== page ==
A higher FIM at 6 months after stroke onset was associated with extreme obesity in the 65 years and older age group. Our finding is similar to that of the Telemedical Project for Integrative Stroke Care (TEMPiS) trial. The TEMPiS trial included 4428 elderly patients with acute stroke or TIA and showed that overweight and obese patients had improved survival and better combined outcomes of survival and non-fatal functional status than did normal-weight patients.11 Among the 819 patients admitted to an acute rehabilitation hospital for stroke rehabilitation, overweight patients also had better FIMs than did patients in the other weight categories.4 Ovbiagele et al12 showed that obese patients with stroke have a lower overall vascular risk than do their leaner counterparts. Furthermore, the Atherosclerosis Risk in Communities (ARIC) study confirmed a positive and linear relationship between BMI and ischaemic stroke incidence,13 and overweight and obese patients who survived the first event tended to subsequently have improved cardiovascular disease14 ,15 and cerebrovascular disease burdens.16 ,17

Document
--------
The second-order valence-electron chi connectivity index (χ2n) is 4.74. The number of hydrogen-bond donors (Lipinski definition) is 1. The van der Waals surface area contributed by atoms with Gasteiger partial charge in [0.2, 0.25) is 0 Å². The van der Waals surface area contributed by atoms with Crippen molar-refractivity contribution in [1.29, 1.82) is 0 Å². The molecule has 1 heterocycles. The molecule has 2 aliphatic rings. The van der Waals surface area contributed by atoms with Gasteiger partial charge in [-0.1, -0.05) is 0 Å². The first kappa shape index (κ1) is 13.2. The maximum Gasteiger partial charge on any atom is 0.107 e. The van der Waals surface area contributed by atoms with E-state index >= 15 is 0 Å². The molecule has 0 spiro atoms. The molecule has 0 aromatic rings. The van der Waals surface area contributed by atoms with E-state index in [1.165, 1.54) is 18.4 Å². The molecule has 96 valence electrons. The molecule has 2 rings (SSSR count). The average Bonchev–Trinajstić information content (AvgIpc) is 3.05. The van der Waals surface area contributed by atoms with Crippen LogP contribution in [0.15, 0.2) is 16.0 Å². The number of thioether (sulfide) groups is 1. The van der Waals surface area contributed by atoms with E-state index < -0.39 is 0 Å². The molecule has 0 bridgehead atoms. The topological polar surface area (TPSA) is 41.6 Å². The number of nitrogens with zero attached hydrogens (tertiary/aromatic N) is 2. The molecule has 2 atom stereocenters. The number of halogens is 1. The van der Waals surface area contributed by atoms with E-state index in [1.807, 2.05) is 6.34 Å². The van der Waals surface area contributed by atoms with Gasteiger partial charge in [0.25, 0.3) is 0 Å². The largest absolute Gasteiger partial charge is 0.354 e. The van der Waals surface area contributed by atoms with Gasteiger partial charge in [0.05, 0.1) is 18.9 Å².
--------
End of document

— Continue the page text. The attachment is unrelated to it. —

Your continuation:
Although the obesity paradox18 indicates that obese patients receive better treatment and care because they are perceived to be at high risk,19 Ryu et al20 have proposed that the obesity paradox phenomenon has limitations and that there might not be a direct causal relationship between obesity and improved treatment and care due to the association of long-term mortality with initial neurological severity in patients with ischaemic stroke in Korea. Obesity increases the bone mineral density and decreases osteoporosis and hip fractures in the elderly.21 Bamia et al22 showed that the body weight of elderly individuals was reported to be an independent protecting factor against femoral osteoporosis. Furthermore, among the 1077 patients admitted to an acute rehabilitation hospital in the USA, motor FIM scores increased from admission to discharge in the obese (BMI 30.0–34.9) group.3 Our results also showed that the 6-month FIMs gradually increased as weight category increased from underweight to extremely obese in both age groups. For this reason, the finding that obesity is a good predictor for the 6-month FIM was not surprising in this study.